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98 Formal Ethics Opinion 20

April 23, 1999

Disclosing Confidential Information about Debtor's Property after Discharge in Bankruptcy

 

Editor's Note: This is a final opinion of the State Bar. The State Bar Council voted to substitute this opinion for the opinion previously adopted by the council on January 15, 1999, as 98 Formal Ethics Opinion 20 because the prior opinion contained some inaccuracies relative to the practice of bankruptcy law. The ethical advice in the original opinion and in the substitute opinion is essentially the same. For this reason, the council chose not to publish the substitute opinion as a proposed opinion.

 

Opinion rules that, subject to a statute prohibiting the withholding of the information, a lawyer's duty to disclose confidential client information to a bankruptcy court ends when the case is closed although the debtor's duty to report new property continues for 180 days after the date of filing the petition.

 

Inquiry #1:

 

Attorney A represented Client in a Chapter 7 Bankruptcy proceeding. The discharge has been entered and the case closed. Subsequently, Attorney A learned from Attorney B, Client's attorney in a domestic matter, that Client recently inherited a substantial sum of money. According to 11 U.S.C. § 541, property of the bankruptcy estate includes any property that the debtor acquires or becomes entitled to within 180 days of the date of filing the petition. 11 U.S.C. § 521 and Bankruptcy Rule 1007(h) require a debtor to report income or assets acquired through bequest, devise, or inheritance within the 180 days. Client's inheritance would be considered property of the estate, thus, triggering the reporting requirement. Client has not yet reported this income and the applicable time period has not lapsed. Although the case is closed, the trustee has one year to reopen the case and distribute assets. Attorney A has informed Client he has a duty to report his inheritance.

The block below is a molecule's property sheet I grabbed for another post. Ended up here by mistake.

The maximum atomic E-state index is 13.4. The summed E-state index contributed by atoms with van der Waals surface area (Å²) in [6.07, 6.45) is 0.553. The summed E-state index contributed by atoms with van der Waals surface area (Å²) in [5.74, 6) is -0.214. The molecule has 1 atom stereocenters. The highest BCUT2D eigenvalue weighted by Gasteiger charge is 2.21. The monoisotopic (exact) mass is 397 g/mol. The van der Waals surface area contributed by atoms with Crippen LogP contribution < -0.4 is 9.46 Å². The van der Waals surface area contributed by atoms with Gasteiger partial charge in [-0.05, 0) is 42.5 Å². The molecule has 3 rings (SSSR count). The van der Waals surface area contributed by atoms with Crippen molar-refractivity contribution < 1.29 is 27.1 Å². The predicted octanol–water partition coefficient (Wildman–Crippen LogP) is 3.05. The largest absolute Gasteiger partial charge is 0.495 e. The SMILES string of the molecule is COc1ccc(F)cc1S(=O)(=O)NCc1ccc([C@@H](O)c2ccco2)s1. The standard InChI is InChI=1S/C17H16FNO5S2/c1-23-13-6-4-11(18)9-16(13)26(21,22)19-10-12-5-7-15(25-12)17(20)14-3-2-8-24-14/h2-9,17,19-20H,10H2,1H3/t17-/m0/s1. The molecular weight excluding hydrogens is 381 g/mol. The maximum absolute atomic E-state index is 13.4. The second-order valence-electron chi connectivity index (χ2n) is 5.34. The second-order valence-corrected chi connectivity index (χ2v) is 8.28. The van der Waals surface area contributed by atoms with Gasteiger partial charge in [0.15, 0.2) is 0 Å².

Is the information received from Attorney B confidential information under Rule 1.6?

 

Opinion #1:

 

Yes. Rule 1.6 defines confidential information as "information gained in the professional relationship that the client has requested be held inviolate or the disclosure of which would be embarrassing or would be likely to be detrimental to the client." Although this definition may appear on its face to limit confidential information to information either received from the client or received during the course of the representation, the comment to the rule clarifies that "[t]he confidentiality rule applies not merely to matters communicated in confidence by the client but also to all information relating to the representation, whatever its source." Rule 1.6, cmt. 5. In this case, the information, although received from another attorney, relates to Attorney A's representation of Client and was acquired at a time when Attorney A had undertaken to keep Client informed of his responsibilities regarding bankruptcy estate property.

 

Inquiry #2:

 

If Client refuses to report his inheritance, does Rule 3.3(a) require that Attorney A reveal this information to the court or bankruptcy administrator so that the case may be reopened?

 

Opinion #2: